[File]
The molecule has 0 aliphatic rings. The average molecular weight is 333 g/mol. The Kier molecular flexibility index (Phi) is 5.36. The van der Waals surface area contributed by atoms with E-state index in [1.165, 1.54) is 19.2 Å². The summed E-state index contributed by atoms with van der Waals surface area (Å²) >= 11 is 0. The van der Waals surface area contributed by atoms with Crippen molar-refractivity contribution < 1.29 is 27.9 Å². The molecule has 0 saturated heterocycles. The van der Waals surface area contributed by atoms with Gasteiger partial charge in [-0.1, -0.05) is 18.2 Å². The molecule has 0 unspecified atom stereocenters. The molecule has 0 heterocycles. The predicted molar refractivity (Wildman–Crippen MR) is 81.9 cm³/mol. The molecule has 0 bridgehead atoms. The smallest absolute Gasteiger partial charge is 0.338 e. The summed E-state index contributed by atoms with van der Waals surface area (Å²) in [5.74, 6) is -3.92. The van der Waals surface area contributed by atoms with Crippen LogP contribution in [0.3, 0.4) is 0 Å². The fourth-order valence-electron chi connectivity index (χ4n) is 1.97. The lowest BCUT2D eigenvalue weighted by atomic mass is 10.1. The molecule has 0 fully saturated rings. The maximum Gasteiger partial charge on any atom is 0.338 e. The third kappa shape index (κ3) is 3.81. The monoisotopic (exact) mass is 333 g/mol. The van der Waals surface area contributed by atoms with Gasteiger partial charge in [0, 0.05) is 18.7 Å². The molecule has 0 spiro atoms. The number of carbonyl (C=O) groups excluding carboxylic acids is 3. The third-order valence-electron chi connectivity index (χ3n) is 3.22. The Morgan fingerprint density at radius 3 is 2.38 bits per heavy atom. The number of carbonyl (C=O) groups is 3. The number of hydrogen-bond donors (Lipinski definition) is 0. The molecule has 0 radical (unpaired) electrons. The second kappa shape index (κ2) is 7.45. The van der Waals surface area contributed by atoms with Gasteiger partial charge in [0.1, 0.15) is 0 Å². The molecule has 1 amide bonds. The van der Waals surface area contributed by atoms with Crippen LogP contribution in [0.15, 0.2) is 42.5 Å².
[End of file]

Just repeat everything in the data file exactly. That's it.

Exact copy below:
The molecule has 0 aliphatic rings. The average molecular weight is 333 g/mol. The Kier molecular flexibility index (Phi) is 5.36. The van der Waals surface area contributed by atoms with E-state index in [1.165, 1.54) is 19.2 Å². The summed E-state index contributed by atoms with van der Waals surface area (Å²) >= 11 is 0. The van der Waals surface area contributed by atoms with Crippen molar-refractivity contribution < 1.29 is 27.9 Å². The molecule has 0 saturated heterocycles. The van der Waals surface area contributed by atoms with Gasteiger partial charge in [-0.1, -0.05) is 18.2 Å². The molecule has 0 unspecified atom stereocenters. The molecule has 0 heterocycles. The predicted molar refractivity (Wildman–Crippen MR) is 81.9 cm³/mol. The molecule has 0 bridgehead atoms. The smallest absolute Gasteiger partial charge is 0.338 e. The summed E-state index contributed by atoms with van der Waals surface area (Å²) in [5.74, 6) is -3.92. The van der Waals surface area contributed by atoms with Crippen LogP contribution in [0.3, 0.4) is 0 Å². The fourth-order valence-electron chi connectivity index (χ4n) is 1.97. The lowest BCUT2D eigenvalue weighted by atomic mass is 10.1. The molecule has 0 fully saturated rings. The maximum Gasteiger partial charge on any atom is 0.338 e. The third kappa shape index (κ3) is 3.81. The monoisotopic (exact) mass is 333 g/mol. The van der Waals surface area contributed by atoms with Gasteiger partial charge in [0, 0.05) is 18.7 Å². The molecule has 0 spiro atoms. The number of carbonyl (C=O) groups excluding carboxylic acids is 3. The third-order valence-electron chi connectivity index (χ3n) is 3.22. The Morgan fingerprint density at radius 3 is 2.38 bits per heavy atom. The number of carbonyl (C=O) groups is 3. The number of hydrogen-bond donors (Lipinski definition) is 0. The molecule has 0 radical (unpaired) electrons. The second kappa shape index (κ2) is 7.45. The van der Waals surface area contributed by atoms with Gasteiger partial charge in [0.1, 0.15) is 0 Å². The molecule has 1 amide bonds. The van der Waals surface area contributed by atoms with Crippen LogP contribution in [0.15, 0.2) is 42.5 Å².